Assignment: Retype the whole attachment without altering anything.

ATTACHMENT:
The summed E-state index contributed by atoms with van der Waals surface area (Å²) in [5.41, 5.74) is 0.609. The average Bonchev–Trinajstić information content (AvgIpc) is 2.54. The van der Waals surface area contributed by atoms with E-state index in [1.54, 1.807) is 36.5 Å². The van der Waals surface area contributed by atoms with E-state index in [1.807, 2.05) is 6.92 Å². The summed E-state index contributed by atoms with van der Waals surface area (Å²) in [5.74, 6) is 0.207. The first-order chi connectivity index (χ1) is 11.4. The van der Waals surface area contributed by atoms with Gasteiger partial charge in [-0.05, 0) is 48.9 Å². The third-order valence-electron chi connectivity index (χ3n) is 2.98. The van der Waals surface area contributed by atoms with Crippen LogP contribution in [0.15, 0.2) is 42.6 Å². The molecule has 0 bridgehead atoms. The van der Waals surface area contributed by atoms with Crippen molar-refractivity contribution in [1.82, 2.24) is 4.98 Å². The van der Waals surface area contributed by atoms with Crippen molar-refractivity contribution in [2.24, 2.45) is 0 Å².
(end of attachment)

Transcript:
The summed E-state index contributed by atoms with van der Waals surface area (Å²) in [5.41, 5.74) is 0.609. The average Bonchev–Trinajstić information content (AvgIpc) is 2.54. The van der Waals surface area contributed by atoms with E-state index in [1.54, 1.807) is 36.5 Å². The van der Waals surface area contributed by atoms with E-state index in [1.807, 2.05) is 6.92 Å². The summed E-state index contributed by atoms with van der Waals surface area (Å²) in [5.74, 6) is 0.207. The first-order chi connectivity index (χ1) is 11.4. The van der Waals surface area contributed by atoms with Gasteiger partial charge in [-0.05, 0) is 48.9 Å². The third-order valence-electron chi connectivity index (χ3n) is 2.98. The van der Waals surface area contributed by atoms with Crippen LogP contribution in [0.15, 0.2) is 42.6 Å². The molecule has 0 bridgehead atoms. The van der Waals surface area contributed by atoms with Crippen molar-refractivity contribution in [1.82, 2.24) is 4.98 Å². The van der Waals surface area contributed by atoms with Crippen molar-refractivity contribution in [2.24, 2.45) is 0 Å².